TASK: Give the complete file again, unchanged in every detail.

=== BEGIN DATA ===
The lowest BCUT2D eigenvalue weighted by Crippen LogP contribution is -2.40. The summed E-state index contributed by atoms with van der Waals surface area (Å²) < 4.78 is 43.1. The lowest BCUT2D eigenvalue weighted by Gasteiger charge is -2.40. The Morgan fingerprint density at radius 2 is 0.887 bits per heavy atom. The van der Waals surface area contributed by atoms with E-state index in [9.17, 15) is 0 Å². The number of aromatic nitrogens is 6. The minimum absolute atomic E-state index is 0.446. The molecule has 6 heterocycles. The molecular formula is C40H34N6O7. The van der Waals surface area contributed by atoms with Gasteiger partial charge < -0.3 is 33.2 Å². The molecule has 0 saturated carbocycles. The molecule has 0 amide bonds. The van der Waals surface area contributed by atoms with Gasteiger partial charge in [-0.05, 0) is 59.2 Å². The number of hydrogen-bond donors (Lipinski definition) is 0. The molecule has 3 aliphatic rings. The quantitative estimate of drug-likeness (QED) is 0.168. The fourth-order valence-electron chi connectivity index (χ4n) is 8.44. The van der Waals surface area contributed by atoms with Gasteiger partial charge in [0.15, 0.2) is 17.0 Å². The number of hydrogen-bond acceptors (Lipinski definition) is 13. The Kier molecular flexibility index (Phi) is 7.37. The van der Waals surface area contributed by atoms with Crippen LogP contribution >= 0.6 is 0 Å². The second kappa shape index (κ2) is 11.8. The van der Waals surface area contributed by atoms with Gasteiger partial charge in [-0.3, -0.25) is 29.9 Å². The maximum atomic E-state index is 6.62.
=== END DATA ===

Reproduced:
The lowest BCUT2D eigenvalue weighted by Crippen LogP contribution is -2.40. The summed E-state index contributed by atoms with van der Waals surface area (Å²) < 4.78 is 43.1. The lowest BCUT2D eigenvalue weighted by Gasteiger charge is -2.40. The Morgan fingerprint density at radius 2 is 0.887 bits per heavy atom. The van der Waals surface area contributed by atoms with E-state index in [9.17, 15) is 0 Å². The number of aromatic nitrogens is 6. The minimum absolute atomic E-state index is 0.446. The molecule has 6 heterocycles. The molecular formula is C40H34N6O7. The van der Waals surface area contributed by atoms with Gasteiger partial charge < -0.3 is 33.2 Å². The molecule has 0 saturated carbocycles. The molecule has 0 amide bonds. The van der Waals surface area contributed by atoms with Gasteiger partial charge in [-0.05, 0) is 59.2 Å². The number of hydrogen-bond donors (Lipinski definition) is 0. The molecule has 3 aliphatic rings. The quantitative estimate of drug-likeness (QED) is 0.168. The fourth-order valence-electron chi connectivity index (χ4n) is 8.44. The van der Waals surface area contributed by atoms with Gasteiger partial charge in [0.15, 0.2) is 17.0 Å². The number of hydrogen-bond acceptors (Lipinski definition) is 13. The Kier molecular flexibility index (Phi) is 7.37. The van der Waals surface area contributed by atoms with Crippen LogP contribution >= 0.6 is 0 Å². The second kappa shape index (κ2) is 11.8. The van der Waals surface area contributed by atoms with Gasteiger partial charge in [-0.3, -0.25) is 29.9 Å². The maximum atomic E-state index is 6.62.